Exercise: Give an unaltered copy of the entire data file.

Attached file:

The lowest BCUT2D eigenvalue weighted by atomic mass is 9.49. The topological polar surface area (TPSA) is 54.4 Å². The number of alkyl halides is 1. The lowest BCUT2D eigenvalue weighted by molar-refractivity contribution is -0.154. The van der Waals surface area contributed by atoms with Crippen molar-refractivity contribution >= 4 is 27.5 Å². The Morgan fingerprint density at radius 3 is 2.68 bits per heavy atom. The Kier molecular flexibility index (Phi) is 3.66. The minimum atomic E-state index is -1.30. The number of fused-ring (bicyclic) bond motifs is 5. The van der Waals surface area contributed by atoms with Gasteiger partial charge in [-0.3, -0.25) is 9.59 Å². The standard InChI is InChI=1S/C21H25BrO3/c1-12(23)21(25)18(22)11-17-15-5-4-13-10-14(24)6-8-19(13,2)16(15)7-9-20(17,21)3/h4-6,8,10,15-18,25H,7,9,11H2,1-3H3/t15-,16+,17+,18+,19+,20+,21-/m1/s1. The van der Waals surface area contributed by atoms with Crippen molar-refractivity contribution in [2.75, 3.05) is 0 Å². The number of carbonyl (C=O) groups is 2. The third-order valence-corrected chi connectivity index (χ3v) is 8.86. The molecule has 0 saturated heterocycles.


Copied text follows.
The lowest BCUT2D eigenvalue weighted by atomic mass is 9.49. The topological polar surface area (TPSA) is 54.4 Å². The number of alkyl halides is 1. The lowest BCUT2D eigenvalue weighted by molar-refractivity contribution is -0.154. The van der Waals surface area contributed by atoms with Crippen molar-refractivity contribution >= 4 is 27.5 Å². The Morgan fingerprint density at radius 3 is 2.68 bits per heavy atom. The Kier molecular flexibility index (Phi) is 3.66. The minimum atomic E-state index is -1.30. The number of fused-ring (bicyclic) bond motifs is 5. The van der Waals surface area contributed by atoms with Gasteiger partial charge in [-0.3, -0.25) is 9.59 Å². The standard InChI is InChI=1S/C21H25BrO3/c1-12(23)21(25)18(22)11-17-15-5-4-13-10-14(24)6-8-19(13,2)16(15)7-9-20(17,21)3/h4-6,8,10,15-18,25H,7,9,11H2,1-3H3/t15-,16+,17+,18+,19+,20+,21-/m1/s1. The van der Waals surface area contributed by atoms with Crippen molar-refractivity contribution in [2.75, 3.05) is 0 Å². The number of carbonyl (C=O) groups is 2. The third-order valence-corrected chi connectivity index (χ3v) is 8.86. The molecule has 0 saturated heterocycles.